Saturday, September 1, 2007

Today in History September 1, 1864

On September 1 1864, Union General William T. Sherman, has had the city of Atlanta Georgia under siege. This being part of his operation to cut the South in two and interrupt what meager supply lines were left. Confederate General John Bell Hood, being unable to maintain a tenable position in Atlanta, evacuates the city in an attempt to find more viable ground in which to fight. General Hood torches remaining supplies and munitions to deny their use to the Yankees. Undeterred Shearman takes Atlanta and continues his march to the sea successfully separating the South, creating a severe hardship to The Army of Northern Virginia. The success of Sherman’s campaign hastened the end of the war which occured merely seven months later

5 comments:

Hadley said...

A sad day in history.
Darn Yankees!!

Soapbox said...

Ahh Hadley. I am in a quandry.

I understand explicitly the desire for state rights, but I also believe in the presevation of the Union.

I try not to comment with prejudice but merely with facts.
But Please----
I ask everyone to feel free to comment his or her views. It makes for such wonderful reading and honest, friendly opinions.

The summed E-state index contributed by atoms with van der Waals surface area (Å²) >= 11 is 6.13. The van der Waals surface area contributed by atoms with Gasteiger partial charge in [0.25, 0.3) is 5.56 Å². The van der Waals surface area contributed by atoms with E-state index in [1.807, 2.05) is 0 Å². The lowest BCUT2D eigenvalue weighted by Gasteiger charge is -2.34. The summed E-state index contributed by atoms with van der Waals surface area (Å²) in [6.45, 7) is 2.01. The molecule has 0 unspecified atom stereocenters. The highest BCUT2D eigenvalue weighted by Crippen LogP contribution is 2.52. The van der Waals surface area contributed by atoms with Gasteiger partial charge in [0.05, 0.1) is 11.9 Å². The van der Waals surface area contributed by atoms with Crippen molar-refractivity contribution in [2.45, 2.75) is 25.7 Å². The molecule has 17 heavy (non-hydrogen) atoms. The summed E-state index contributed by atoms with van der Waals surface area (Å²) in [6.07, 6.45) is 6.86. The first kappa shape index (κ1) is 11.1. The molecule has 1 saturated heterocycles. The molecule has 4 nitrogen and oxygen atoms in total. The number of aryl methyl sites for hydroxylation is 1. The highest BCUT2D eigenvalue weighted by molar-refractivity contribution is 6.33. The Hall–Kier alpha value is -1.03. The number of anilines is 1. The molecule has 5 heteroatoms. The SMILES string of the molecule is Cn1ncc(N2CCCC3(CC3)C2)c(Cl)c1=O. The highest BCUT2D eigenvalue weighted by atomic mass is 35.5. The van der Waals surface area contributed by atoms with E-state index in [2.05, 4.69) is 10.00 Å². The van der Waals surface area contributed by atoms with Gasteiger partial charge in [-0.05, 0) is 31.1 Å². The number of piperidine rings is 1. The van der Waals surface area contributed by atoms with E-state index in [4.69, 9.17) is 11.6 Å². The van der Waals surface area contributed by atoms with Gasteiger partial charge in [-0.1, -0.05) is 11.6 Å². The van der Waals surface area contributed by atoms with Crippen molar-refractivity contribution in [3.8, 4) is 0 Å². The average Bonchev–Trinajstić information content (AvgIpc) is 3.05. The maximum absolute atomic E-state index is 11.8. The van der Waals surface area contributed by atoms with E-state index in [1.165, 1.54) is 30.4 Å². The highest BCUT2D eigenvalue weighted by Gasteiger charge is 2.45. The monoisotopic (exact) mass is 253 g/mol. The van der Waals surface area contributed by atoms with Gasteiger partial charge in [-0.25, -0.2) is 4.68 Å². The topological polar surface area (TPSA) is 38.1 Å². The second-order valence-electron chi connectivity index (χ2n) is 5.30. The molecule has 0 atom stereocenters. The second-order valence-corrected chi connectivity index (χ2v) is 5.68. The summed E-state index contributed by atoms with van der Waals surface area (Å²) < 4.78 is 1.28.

Thank You!

Hadley said...

Soap:

Thanks.

As I think you have guessed, I am merely trying to stimulate civil (no pun intended) discourse.

I DID expect a pat on the head for cleaning up [to abide by your blog rules] the first word in the title of a famous Broadway musical.

No, I am pretty much convinced, not 100% mind you, that the War of Northern Agression is over.

Soapbox said...

I suppose the proper title of a Broadway show would have been acceptable. But Thank you all the same sir. I appriciate your consideration.

Historical Wit said...

Heartless? Yes. But it was a defining moment in the Civil War. Sherman broke the spirit of the Confederacy with his March. He was just doing what had to be done. You could argue this actually saved lives by bring the war to a close faster and not having pockets of resistance holding out agianst hope the South would reorganize.

Still, it was brilliant but heartless none the less.